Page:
# Phragmén–Lindelöf principle

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In complex analysis, the Phragmén–Lindelöf principle (or method), first formulated by Lars Edvard Phragmén (1863–1937) and Ernst Leonard Lindelöf (1870-1946) in 1908, is a technique which employs an auxiliary, parameterized function to prove the boundedness of a holomorphic function ${\displaystyle f}$ (i.e, ${\displaystyle |f(z)|) on an unbounded domain ${\displaystyle \Omega }$ when an additional (usually mild) condition constraining the growth of ${\displaystyle |f|}$ on ${\displaystyle \Omega }$ is given. It is a generalization of the maximum modulus principle, which is only applicable to bounded domains.

## Background

In the theory of complex functions, it is known that the modulus (absolute value) of a holomorphic (complex differentiable) function in the interior of a bounded region is bounded by its modulus on the boundary of the region. More precisely, if a non-constant function ${\displaystyle f:\mathbb {C} \to \mathbb {C} }$ is holomorphic in a bounded region[1] ${\displaystyle \Omega }$ and continuous on its closure ${\displaystyle {\overline {\Omega }}=\Omega \cup \partial \Omega }$, then ${\textstyle |f(z_{0})|<\sup _{z\in \partial \Omega }|f(z)|}$ for all ${\displaystyle z_{0}\in \Omega }$. This is known as the maximum modulus principle. (In fact, since ${\displaystyle {\overline {\Omega }}}$ is compact and ${\displaystyle |f|}$ is continuous, there actually exists some ${\displaystyle w_{0}\in \partial \Omega }$ such that ${\textstyle |f(w_{0})|=\sup _{z\in \partial \Omega }|f(z)|}$.) The maximum modulus principle is generally used to conclude that a holomorphic function is bounded in a region after showing that it is bounded on its boundary.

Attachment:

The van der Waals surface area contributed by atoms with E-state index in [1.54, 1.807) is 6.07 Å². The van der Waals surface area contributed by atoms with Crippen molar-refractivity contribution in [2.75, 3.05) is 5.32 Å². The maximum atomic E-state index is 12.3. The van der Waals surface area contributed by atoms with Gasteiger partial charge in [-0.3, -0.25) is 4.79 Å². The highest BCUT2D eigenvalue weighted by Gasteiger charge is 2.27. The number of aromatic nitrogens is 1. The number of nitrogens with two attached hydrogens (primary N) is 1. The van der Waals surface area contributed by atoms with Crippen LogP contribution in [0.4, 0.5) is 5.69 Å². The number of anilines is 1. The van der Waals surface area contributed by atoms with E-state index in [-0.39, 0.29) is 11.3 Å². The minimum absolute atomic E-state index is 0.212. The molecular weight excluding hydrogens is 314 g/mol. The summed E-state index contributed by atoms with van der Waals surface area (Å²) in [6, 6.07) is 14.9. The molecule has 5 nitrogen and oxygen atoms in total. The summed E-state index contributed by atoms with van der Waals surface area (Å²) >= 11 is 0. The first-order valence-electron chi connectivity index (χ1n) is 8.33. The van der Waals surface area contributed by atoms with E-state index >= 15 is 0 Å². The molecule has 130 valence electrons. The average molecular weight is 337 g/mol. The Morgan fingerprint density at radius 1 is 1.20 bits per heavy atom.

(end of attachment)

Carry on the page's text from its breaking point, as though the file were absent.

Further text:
However, the maximum modulus principle cannot be applied to an unbounded region of the complex plane. As a concrete example, let us examine the behavior of the holomorphic function ${\displaystyle f(z)=\exp(\exp(z))}$ in the unbounded strip

${\displaystyle S={\Big \{}z:\Im (z)\in {\big (}-{\frac {\pi }{2}},{\frac {\pi }{2}}{\big )}{\Big \}}}$.

Although ${\displaystyle |f(x\pm \pi i/2)|=1}$, so that ${\displaystyle |f|}$ is bounded on boundary ${\displaystyle \partial S}$, ${\displaystyle |f|}$ grows rapidly without bound when ${\displaystyle |z|\to \infty }$ along the positive real axis. The difficulty here stems from the extremely fast growth of ${\displaystyle |f|}$ along the positive real axis. If the growth rate of ${\displaystyle |f|}$ is guaranteed to not be "too fast," as specified by an appropriate growth condition, the Phragmén–Lindelöf principle can be applied to show that boundedness of ${\displaystyle f}$ on the region's boundary implies that ${\displaystyle f}$ is in fact bounded in the whole region, effectively extending the maximum modulus principle to unbounded regions.

The technique: Suppose we are given a holomorphic function ${\displaystyle f}$ and an unbounded region ${\displaystyle S}$. In a typical Phragmén–Lindelöf argument, we introduce a certain multiplicative factor ${\displaystyle h_{\epsilon }}$ satisfying ${\textstyle \lim _{\epsilon \to 0}h_{\epsilon }=1}$ to "subdue" the growth of ${\displaystyle f}$, such that ${\displaystyle |fh_{\epsilon }| on the boundary of a bounded subregion ${\displaystyle S_{x_{0}}\subset S}$. This allows us to apply the maximum modulus principle to ${\displaystyle fh_{\epsilon }}$ and conclude that it is bounded on ${\displaystyle S_{x_{0}}}$. We then argue that the subregion could be expanded so as to encompass all points in ${\displaystyle S}$, establishing the boundedness of ${\displaystyle fh_{\epsilon }}$ on ${\displaystyle S}$. Finally, we let ${\displaystyle \epsilon \to 0}$ so that ${\displaystyle fh_{\epsilon }\to f}$ in order to conclude that ${\displaystyle f}$ must also be bounded on ${\displaystyle S}$.

In the literature of complex analysis, there are many examples of the Phragmén–Lindelöf principle applied to unbounded regions of differing types, and also a version of this principle may be applied in a similar fashion to subharmonic and superharmonic functions.

## Example of application

To continue the example above, we can impose a growth condition on a holomorphic function ${\displaystyle f}$ that prevents it from "blowing up" and allows the Phragmén–Lindelöf principle to be applied. To this end, we now include the condition that

${\displaystyle |f(z)|<\exp {\big (}A\exp(c\cdot |\Re (z)|){\big )}}$